5 Donation Page Blunders That Kill Fundraising Response Rates

The latest research from M+R looks under the hood at how 105 various nonprofits raise money online.

They found that while email metrics (open and click rates) are down, email fundraising is up (email revenue grew by 25% in 2015).

To summarize, the three most important factors that influence email fundraising response rates:

  • List growth: More emails means more people receiving your fundraising messages.
  • Message volume: More asks means more revenue.
  • Donation page conversion rates: Even a slight increase can be huge in terms of revenue.

M+R also took a closer look at the three factors that influence response rates for email fundraising: Open rates, click-through rates, and donation page conversion rates.

They found the strongest positive correlation between response rates and donation page conversion rates.

Why your donation page matters most

When someone visits your donation page, it’s a precious and rare moment simply because it’s the moment people will take out their wallet (or not).

It’s not enough to have a picture of a hungry baby with a PayPal button. Donors are not robots. You have to hold their hand throughout the entire donor experience.

In other words, you don’t get a second chance to make a first impression.

you-dont-get-a-second-chance-to-make-a-first-impression

Here are 5 common donation page blunders you want to avoid:

1. Your Donation Page Isn’t Mobile

OK, it is 2016 and mobile websites have been a thing for several years now. So you’ve probably heard this one before.

In short, the mobile experience can hurt or help your conversion rates. Most giving platforms are mobile and tend to  look beautiful on an iPhone, Android, etc.

Check out this example from Action Against Hunger:

donation-page-action-against-hunger

Nice and clean, right?

Visit your donation page from your smartphone to see how it looks. Do you have to pinch to zoom in? Are the forms easy to fill out? Do the images load quickly on your phone? If not, make fixing it your top priority before year-end!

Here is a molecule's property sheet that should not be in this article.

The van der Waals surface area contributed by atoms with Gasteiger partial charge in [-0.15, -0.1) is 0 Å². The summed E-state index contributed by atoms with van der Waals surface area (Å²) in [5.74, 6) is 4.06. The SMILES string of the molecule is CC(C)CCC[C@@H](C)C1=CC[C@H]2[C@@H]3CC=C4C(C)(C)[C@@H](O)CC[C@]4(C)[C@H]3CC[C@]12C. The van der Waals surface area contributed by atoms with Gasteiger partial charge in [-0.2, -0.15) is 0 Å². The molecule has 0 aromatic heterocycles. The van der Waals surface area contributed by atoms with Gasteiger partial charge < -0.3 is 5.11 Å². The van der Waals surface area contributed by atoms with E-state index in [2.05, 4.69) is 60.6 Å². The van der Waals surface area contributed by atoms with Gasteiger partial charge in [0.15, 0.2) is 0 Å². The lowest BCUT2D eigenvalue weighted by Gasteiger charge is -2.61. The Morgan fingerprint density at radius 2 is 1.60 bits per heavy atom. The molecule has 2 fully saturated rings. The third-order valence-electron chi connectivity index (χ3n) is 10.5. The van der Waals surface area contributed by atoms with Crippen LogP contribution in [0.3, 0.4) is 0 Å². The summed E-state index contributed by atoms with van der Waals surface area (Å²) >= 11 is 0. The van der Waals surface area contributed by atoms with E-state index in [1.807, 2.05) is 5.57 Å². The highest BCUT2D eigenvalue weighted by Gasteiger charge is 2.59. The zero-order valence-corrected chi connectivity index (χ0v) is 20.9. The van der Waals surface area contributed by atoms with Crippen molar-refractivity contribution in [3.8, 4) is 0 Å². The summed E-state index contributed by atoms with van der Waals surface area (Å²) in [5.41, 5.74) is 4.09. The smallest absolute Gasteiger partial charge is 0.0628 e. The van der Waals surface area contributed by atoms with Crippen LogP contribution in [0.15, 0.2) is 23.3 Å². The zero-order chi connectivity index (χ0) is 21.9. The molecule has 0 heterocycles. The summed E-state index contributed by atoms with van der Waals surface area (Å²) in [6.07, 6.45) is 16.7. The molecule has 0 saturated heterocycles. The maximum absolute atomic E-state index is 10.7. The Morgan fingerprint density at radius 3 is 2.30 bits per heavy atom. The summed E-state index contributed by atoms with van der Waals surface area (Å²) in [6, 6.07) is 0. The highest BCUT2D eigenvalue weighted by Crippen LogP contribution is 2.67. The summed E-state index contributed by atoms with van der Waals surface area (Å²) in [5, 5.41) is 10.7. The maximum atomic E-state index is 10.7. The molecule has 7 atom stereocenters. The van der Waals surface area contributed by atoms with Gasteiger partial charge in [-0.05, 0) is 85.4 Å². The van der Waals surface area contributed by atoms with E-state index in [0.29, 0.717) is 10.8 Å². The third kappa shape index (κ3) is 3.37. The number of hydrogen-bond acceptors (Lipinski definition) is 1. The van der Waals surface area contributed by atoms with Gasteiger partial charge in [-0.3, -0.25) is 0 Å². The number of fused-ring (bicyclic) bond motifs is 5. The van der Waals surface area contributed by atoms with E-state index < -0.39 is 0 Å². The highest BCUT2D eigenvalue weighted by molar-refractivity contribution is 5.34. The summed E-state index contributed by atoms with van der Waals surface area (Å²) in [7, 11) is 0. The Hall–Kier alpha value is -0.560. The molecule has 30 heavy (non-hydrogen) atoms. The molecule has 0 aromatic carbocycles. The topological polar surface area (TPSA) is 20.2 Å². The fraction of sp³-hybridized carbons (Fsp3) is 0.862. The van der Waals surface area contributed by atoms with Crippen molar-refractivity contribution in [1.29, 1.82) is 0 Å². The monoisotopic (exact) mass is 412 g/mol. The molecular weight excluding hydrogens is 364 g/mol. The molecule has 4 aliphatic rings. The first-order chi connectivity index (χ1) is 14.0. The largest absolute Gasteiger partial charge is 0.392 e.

2. You’re Missing a Hook

The only reason someone has arrived on your donation page is because they felt something.

Maybe you sent an email with a powerful story that moved them to click. But if your donation page is missing that emotional hook, you’ll be taking the wind out your donor’s sail at the precise moment that it matters most.

Instead, keep emotions hot with a hook that engages the donor, like this example from Pencils of Promise:pencils-of-promise-donation-page

3. Your Message is Inconsistent

Another big blunder with many donation pages is message inconsistency. This often happens when a single donation page is used for all fundraising campaigns, regardless of the fundraising message.

Imagine crafting a powerful email campaign about a family impacted by hurricane Matthew, but linking to a donation page with no mention of supporting families impacted by the hurricane. A big disconnect!

It’s like a bloodhound diligently following a scent, but freaking out when the scent is suddenly lost. Make sure you leave a “scent” for donors throughout the entire giving experience.

4. Too Many Distractions

When someone is on your donation page, you’ve got their attention for a very limited time. Don’t dilute your ask with less important action calls (follow us on Twitter, join our email list, etc).

Remove the navigation menu and sidebar and you’ll see a massive increase in donor conversion rates, like this example from Best Friends Animal Society:

best-friends-donation-page

5. Your Ask is Weak

A solid fundraising ask (A.K.A. call-to-action) includes the donor in the fundraising narrative.

Use language that connects the donor to the impact. For example:

  • Give a Smile: Fix a cleft lip.
  • Give Clean Water: Have a direct impact in a community.
  • Join the Pipeline: Join a movement.
  • Feed a Hungry Child: Make a difference that matters today.
  • Invest in the Future: Leave a legacy.

Also, ask at least three times, in three different ways, on your donation page.

More resources for improving your donation page

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John Haydon